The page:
But by the end of the 1979 season, Allen had become so proficient at fullback that his main concern had become the specter of having to remain at the position. Late in the season, Robinson stopped him at practice and said, "Marcus, you sacrificed for the good of the team." Responded Allen, "Yeah, I sacrificed my entire body." Even though that period in his life is almost two years past, Allen remembers it all too vividly. "I'd say 90 percent of the time at fullback, I came out on the bad end," he says.
And so a tailback was born, and in 1980 Allen was second in the nation in rushing—1,563 yards to South Carolina's George Rogers' 1,781—and was considered a failure by almost everyone. A failure? "Sure," says Allen. "People felt that way because the standard is so high around here."
There are many reasons for the low performance rating Allen received. Mike Garrett, who won the Heisman at USC in 1965, says, "I told him that in life we all want to be something special and that he was being given his chance and it was up to him to make the most of it. But he didn't seem to realize what it meant or what it took to be USC tailback." That the Trojans went a mediocre—again by their standards—8-2-1 also hurt. Additionally, the casual observers didn't take into account that the Southern Cal passing game was off, producing 50 yards fewer per game than the season before. That and a lack of yardage from the fullback spot—even by USC standards—enabled opponents to key on Allen.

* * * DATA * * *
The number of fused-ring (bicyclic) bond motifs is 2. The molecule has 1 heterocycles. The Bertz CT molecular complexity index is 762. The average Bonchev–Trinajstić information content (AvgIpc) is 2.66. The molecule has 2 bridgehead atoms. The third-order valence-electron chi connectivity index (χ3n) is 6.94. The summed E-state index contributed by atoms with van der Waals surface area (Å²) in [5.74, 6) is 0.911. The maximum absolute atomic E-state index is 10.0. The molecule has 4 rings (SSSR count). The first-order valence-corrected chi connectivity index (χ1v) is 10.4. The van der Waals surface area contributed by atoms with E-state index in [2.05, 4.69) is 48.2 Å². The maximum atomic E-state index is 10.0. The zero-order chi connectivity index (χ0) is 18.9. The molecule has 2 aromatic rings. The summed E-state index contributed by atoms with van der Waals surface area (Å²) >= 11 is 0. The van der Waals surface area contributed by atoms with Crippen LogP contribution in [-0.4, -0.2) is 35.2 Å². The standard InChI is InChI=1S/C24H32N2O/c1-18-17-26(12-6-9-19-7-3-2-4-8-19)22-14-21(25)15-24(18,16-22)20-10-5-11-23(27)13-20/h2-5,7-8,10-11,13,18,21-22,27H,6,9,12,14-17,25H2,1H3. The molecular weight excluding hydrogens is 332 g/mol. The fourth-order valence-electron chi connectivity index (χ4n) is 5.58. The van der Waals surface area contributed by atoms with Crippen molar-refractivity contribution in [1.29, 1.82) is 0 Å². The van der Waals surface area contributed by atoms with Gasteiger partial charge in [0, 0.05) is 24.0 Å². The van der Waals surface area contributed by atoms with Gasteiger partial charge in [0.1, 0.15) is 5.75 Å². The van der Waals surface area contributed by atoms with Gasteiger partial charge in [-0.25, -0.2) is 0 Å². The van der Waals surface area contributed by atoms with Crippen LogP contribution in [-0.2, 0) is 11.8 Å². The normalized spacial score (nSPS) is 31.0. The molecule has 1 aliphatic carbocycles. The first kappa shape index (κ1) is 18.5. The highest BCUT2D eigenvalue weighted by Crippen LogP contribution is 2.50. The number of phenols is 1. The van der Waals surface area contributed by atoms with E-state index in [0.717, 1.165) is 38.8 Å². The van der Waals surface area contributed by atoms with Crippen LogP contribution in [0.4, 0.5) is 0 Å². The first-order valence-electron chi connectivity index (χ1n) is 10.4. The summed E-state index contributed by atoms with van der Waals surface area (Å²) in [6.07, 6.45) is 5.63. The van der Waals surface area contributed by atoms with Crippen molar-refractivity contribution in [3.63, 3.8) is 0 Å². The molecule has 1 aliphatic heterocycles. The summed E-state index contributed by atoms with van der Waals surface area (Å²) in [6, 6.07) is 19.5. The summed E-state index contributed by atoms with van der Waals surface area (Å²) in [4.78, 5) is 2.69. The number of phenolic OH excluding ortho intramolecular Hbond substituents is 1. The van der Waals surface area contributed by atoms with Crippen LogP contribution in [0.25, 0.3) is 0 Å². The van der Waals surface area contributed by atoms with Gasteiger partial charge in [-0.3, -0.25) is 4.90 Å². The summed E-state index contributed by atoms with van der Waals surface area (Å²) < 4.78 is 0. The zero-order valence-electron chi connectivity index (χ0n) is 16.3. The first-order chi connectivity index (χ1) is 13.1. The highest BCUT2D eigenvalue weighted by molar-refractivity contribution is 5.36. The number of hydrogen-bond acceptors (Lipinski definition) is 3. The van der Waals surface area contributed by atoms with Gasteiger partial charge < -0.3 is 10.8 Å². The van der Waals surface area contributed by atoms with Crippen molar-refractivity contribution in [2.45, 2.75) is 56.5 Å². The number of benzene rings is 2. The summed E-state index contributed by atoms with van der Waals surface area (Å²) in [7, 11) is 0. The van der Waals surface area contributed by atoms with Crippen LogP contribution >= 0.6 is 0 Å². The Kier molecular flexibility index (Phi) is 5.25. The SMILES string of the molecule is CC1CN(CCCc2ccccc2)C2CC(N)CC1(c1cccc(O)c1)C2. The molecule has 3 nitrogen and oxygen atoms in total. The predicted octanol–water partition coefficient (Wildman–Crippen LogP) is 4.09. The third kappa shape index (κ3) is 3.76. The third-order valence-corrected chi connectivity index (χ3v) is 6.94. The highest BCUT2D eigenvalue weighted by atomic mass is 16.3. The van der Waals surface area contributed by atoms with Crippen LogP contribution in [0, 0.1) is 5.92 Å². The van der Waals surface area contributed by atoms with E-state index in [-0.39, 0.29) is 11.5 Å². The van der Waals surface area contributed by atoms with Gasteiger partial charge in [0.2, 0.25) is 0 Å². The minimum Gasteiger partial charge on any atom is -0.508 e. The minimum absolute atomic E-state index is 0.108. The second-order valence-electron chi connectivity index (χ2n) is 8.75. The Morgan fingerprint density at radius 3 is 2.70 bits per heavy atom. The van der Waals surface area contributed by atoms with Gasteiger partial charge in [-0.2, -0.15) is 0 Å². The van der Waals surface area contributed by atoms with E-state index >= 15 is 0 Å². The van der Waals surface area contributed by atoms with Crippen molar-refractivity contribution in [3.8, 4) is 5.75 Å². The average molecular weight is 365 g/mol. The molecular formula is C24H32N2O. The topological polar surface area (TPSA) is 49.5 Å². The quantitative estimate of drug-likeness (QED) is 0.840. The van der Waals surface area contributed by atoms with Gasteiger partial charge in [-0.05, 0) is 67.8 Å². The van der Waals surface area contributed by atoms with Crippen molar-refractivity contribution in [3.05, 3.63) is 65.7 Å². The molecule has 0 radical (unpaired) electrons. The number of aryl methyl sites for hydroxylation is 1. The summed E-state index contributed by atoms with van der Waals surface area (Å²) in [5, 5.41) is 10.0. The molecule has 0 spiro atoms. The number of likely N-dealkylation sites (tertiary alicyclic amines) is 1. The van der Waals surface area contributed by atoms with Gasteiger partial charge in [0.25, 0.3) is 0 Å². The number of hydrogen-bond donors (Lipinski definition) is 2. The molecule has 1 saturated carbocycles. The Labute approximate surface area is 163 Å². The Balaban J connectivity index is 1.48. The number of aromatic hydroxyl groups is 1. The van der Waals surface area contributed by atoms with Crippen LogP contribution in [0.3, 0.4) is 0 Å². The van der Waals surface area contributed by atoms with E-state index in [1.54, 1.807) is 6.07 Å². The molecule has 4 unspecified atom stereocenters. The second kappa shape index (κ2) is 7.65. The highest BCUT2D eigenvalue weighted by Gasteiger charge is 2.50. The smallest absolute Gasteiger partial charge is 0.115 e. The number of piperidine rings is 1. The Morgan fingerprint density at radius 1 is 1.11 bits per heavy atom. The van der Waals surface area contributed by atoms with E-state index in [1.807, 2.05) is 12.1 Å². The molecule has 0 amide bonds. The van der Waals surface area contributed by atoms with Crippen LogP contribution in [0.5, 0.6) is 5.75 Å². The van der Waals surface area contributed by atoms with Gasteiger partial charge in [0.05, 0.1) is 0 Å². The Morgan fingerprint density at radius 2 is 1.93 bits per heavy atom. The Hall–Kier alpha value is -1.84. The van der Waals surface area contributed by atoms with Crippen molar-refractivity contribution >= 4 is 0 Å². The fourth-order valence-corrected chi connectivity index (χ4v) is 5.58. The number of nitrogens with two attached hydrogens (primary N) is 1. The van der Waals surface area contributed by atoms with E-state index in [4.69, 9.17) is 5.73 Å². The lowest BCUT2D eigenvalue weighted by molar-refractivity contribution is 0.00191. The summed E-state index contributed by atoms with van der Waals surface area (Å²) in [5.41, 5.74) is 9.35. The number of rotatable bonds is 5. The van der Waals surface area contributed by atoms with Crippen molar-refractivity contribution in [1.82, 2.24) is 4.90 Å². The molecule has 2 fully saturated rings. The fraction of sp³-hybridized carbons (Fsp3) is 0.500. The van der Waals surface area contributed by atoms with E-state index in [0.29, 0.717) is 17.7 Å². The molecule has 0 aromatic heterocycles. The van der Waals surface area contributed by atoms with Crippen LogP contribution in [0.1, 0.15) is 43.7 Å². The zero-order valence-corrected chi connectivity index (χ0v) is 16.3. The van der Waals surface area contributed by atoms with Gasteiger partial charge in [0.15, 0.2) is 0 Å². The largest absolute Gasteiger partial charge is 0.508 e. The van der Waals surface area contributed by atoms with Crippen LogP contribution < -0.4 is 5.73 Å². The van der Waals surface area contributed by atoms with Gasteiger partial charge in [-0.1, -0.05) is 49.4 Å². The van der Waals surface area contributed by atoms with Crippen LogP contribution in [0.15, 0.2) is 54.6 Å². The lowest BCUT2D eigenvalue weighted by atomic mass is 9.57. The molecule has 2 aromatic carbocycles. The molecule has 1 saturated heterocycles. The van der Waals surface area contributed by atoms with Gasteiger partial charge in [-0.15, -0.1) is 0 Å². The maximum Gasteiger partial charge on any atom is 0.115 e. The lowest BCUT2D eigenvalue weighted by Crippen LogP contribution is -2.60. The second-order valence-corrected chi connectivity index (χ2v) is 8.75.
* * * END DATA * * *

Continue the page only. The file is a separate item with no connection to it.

Worse, Allen exhibited an annoying habit of slipping down on cuts and lunging for holes rather than powering through—shortcomings caused by being off-balance. "Last year he seemed like he was always just a step away," says Offensive Tackle Don Mosebar. "This year he's a step ahead." And last year fans were infatuated with Georgia's Herschel Walker (he's averaging 166 yards per game in '81, 46 fewer than Allen) and made no allowance for the fact Walker had been principally a running back all his life and Allen had tried it for one year as a kid and 31 more times as a freshman. It helped not a lick that in Allen's few rushes as a freshman, he was quickly dubbed Young Juice, even though the similarities to Old Juice were mostly in style and appearance. Until this incredible season, Marcus was just a squirt.
So why are you suddenly so much better, Marcus?
"I wanted to be."
How do you do it?
"Everything is instinct. I'm just gone."
Robinson, clicking films back and forth of Allen getting gone, says that the tailback at USC must think "I'm going to carry 40 times and I'm going to getcha. Maybe not until my 38th carry, but I'll getcha. There's an ethic to it. The most important thing is: We've never had a jerk play the position."